Gooding Joint School District No. 231
The District is eager to provide the best possible educational opportunities for all children. It is the policy of the District that homework is, in general, an important student activity which contributes to the educative process. Homework can serve to tie the school more closely to the home. It is a demonstration of teacher expectations to both student and parent. Homework, along with sports, special programs, and other activities, is an important link in a total educational program.
By definition, homework is a task initiated and/or motivated in the classroom related to the objective of the course studied which is normally completed during out-of-class time.
Homework may take the form of additional practice on exercises (independent practice), reading material on a specified subject, in-depth follow-up of class activities (enrichments), or independent project work related to the subject (extensions).
The purposes of homework are to:
reinforce skills introduced in the classroom;
achieve mastery of basic learning such as arithmetic facts;
promote independent in-depth study of chosen topics;
provide opportunities for broad enrichment activities; and,
promote wise and orderly use of time.
The amount of homework assigned shall be guided by the following criteria:
ELEMENTARY SCHOOL (K-5). Homework in certain areas may be assigned on a regular basis, especially in reading and mathematics. The homework should be meaningful and consistent with course objectives. In general, homework at this level should not total more than one hour, on the average, per day. Special projects will be undertaken which require more time and materials than the school can provide.
MIDDLE HIGH SCHOOL (6-8). Homework at this level should be regularly assigned, but not necessarily daily. Emphasis should be on reading and mathematics. As a guideline, the total daily homework assignments should not require more than two hours and rarely more than one hour for out-of-class preparation time. Special projects will be undertaken which require more time and materials than the school can provide. Teachers should plan cooperatively in making extended assignments, testing, and special projects, so that an equitable load results.
HIGH SCHOOL (9-12). Regular homework should be assigned and expected for most high school courses. Typically, the initial phase of homework will begin in the classroom and be completed out-of-class, either at school or at home. Teachers should plan cooperatively in making extended assignments, testing, and special projects, so that an equitable load results.
ALL GRADES. Generally, homework on weekends or holidays should be limited to review, voluntary projects, or make-up work.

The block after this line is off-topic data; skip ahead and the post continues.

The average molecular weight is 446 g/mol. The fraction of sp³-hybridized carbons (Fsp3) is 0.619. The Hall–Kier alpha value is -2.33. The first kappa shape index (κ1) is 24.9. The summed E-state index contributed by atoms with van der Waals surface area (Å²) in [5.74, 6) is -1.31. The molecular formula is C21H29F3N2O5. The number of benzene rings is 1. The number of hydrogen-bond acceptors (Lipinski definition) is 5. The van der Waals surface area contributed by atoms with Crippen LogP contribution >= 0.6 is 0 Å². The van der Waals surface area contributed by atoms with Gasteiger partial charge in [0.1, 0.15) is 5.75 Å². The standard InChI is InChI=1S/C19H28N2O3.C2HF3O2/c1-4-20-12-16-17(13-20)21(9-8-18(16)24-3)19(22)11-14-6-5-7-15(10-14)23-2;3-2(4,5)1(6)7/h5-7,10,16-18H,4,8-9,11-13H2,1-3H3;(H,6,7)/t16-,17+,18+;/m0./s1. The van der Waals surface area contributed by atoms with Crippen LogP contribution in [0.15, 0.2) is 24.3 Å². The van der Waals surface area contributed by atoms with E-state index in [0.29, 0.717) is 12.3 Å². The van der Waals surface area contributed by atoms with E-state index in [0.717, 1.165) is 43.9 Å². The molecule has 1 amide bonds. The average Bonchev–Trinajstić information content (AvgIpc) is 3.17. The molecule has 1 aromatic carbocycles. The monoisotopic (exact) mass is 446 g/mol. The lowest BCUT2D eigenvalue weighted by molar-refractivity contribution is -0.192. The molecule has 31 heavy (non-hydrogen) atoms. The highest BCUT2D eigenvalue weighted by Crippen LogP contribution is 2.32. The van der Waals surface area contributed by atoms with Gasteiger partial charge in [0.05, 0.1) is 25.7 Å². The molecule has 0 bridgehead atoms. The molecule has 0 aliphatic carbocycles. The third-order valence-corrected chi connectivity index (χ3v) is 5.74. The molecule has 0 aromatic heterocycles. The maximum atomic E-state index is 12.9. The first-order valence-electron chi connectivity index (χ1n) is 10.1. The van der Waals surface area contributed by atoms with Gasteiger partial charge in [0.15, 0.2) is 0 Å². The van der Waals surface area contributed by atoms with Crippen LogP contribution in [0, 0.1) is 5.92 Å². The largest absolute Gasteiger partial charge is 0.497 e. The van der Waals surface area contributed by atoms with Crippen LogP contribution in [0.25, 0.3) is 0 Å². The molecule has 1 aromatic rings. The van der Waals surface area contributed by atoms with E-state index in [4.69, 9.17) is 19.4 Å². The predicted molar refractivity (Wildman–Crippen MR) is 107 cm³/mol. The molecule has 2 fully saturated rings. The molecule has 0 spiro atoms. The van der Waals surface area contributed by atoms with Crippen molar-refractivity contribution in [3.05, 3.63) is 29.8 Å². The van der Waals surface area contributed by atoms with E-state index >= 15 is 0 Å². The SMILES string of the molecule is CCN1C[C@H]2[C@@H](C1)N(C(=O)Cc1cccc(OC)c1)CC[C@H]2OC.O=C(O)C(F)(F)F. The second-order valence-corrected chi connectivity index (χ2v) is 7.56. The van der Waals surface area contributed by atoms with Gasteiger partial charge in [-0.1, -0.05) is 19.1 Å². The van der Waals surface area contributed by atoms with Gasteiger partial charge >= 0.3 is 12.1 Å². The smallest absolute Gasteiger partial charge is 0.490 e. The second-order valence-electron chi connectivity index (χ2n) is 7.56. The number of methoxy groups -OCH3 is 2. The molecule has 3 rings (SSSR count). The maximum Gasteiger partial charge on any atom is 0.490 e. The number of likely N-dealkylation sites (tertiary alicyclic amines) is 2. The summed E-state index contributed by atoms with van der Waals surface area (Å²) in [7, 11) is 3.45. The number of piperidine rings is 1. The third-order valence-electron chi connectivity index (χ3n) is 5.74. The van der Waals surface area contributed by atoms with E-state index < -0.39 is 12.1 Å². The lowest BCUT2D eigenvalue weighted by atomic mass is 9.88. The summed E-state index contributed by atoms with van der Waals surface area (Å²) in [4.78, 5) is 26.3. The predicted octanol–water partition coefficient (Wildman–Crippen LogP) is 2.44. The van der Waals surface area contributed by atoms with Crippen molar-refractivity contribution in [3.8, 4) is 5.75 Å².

The teacher’s responsibilities are to be sure that:
the objectives of the lesson and resultant homework are fully understood;
the direction, extent, and options in homework are clear;
background and reference materials are available;
students at various levels of achievement have a reasonable chance of completing assignments successfully;
an unfair burden of homework for a subject is not placed on the student;
homework is collected promptly and recorded for each student;
homework is checked and evaluated;
homework is normally returned in a short period of time, not to exceed a week, with an indication of the evaluation (certain material may be retained for display purposes); and,
parents are informed of their responsibilities.
Parents can help their students to be successful with their homework if they will:
observe closely how well the student does his homework and notify the teacher whenever the student is observed to be having difficulty with a particular assignment;
support the school and the teachers in providing a suitable environment for homework;
provide time and encouragement for their children to do good schoolwork, including homework;
coordinate homework efforts with the teacher in special cases;
guide or assist in homework when unusual difficulties arise (but never do the homework for their child);
provide educational activities that broaden the child’s interests, such as visits to museums, the zoo, and other places where learning can take place;
monitor time spent on television viewing, music listening, video games, etc., so that homework and other school activities do not suffer;
in unusual cases, provide opportunities for specialized help, such as tutoring, when progress falters and all school resources have not been as successful as desired; and,
attend parent-teacher conferences.
Adopted on: May 8, 2012 Revised on: